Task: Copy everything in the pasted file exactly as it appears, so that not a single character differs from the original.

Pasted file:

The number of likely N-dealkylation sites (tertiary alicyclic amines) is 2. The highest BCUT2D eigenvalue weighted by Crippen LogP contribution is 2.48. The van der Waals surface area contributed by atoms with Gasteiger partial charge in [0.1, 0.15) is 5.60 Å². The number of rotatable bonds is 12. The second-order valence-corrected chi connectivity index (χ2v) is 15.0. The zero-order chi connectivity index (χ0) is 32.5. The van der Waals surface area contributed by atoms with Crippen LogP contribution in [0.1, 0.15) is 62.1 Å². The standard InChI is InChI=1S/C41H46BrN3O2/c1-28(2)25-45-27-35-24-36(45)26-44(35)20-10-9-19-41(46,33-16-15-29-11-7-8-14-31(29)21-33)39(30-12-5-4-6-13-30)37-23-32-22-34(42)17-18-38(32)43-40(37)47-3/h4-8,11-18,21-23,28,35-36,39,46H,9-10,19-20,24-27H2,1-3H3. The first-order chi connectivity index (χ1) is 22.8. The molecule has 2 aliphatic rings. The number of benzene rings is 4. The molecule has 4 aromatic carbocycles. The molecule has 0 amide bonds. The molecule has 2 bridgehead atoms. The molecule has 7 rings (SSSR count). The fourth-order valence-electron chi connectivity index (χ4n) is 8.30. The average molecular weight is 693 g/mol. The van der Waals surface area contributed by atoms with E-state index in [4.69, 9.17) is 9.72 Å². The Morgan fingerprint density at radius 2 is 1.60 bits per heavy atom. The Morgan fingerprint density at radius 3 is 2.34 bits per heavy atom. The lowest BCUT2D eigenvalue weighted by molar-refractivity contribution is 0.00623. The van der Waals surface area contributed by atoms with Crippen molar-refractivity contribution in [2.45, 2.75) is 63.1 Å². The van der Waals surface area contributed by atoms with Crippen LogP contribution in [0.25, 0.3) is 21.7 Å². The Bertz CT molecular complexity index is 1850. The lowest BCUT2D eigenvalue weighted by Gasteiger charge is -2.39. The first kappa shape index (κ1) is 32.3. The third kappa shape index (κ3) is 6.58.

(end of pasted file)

The number of likely N-dealkylation sites (tertiary alicyclic amines) is 2. The highest BCUT2D eigenvalue weighted by Crippen LogP contribution is 2.48. The van der Waals surface area contributed by atoms with Gasteiger partial charge in [0.1, 0.15) is 5.60 Å². The number of rotatable bonds is 12. The second-order valence-corrected chi connectivity index (χ2v) is 15.0. The zero-order chi connectivity index (χ0) is 32.5. The van der Waals surface area contributed by atoms with Crippen LogP contribution in [0.1, 0.15) is 62.1 Å². The standard InChI is InChI=1S/C41H46BrN3O2/c1-28(2)25-45-27-35-24-36(45)26-44(35)20-10-9-19-41(46,33-16-15-29-11-7-8-14-31(29)21-33)39(30-12-5-4-6-13-30)37-23-32-22-34(42)17-18-38(32)43-40(37)47-3/h4-8,11-18,21-23,28,35-36,39,46H,9-10,19-20,24-27H2,1-3H3. The first-order chi connectivity index (χ1) is 22.8. The molecule has 2 aliphatic rings. The number of benzene rings is 4. The molecule has 4 aromatic carbocycles. The molecule has 0 amide bonds. The molecule has 2 bridgehead atoms. The molecule has 7 rings (SSSR count). The fourth-order valence-electron chi connectivity index (χ4n) is 8.30. The average molecular weight is 693 g/mol. The van der Waals surface area contributed by atoms with E-state index in [4.69, 9.17) is 9.72 Å². The Morgan fingerprint density at radius 2 is 1.60 bits per heavy atom. The Morgan fingerprint density at radius 3 is 2.34 bits per heavy atom. The lowest BCUT2D eigenvalue weighted by molar-refractivity contribution is 0.00623. The van der Waals surface area contributed by atoms with Crippen molar-refractivity contribution in [2.45, 2.75) is 63.1 Å². The van der Waals surface area contributed by atoms with Crippen LogP contribution in [0.25, 0.3) is 21.7 Å². The Bertz CT molecular complexity index is 1850. The lowest BCUT2D eigenvalue weighted by Gasteiger charge is -2.39. The first kappa shape index (κ1) is 32.3. The third kappa shape index (κ3) is 6.58.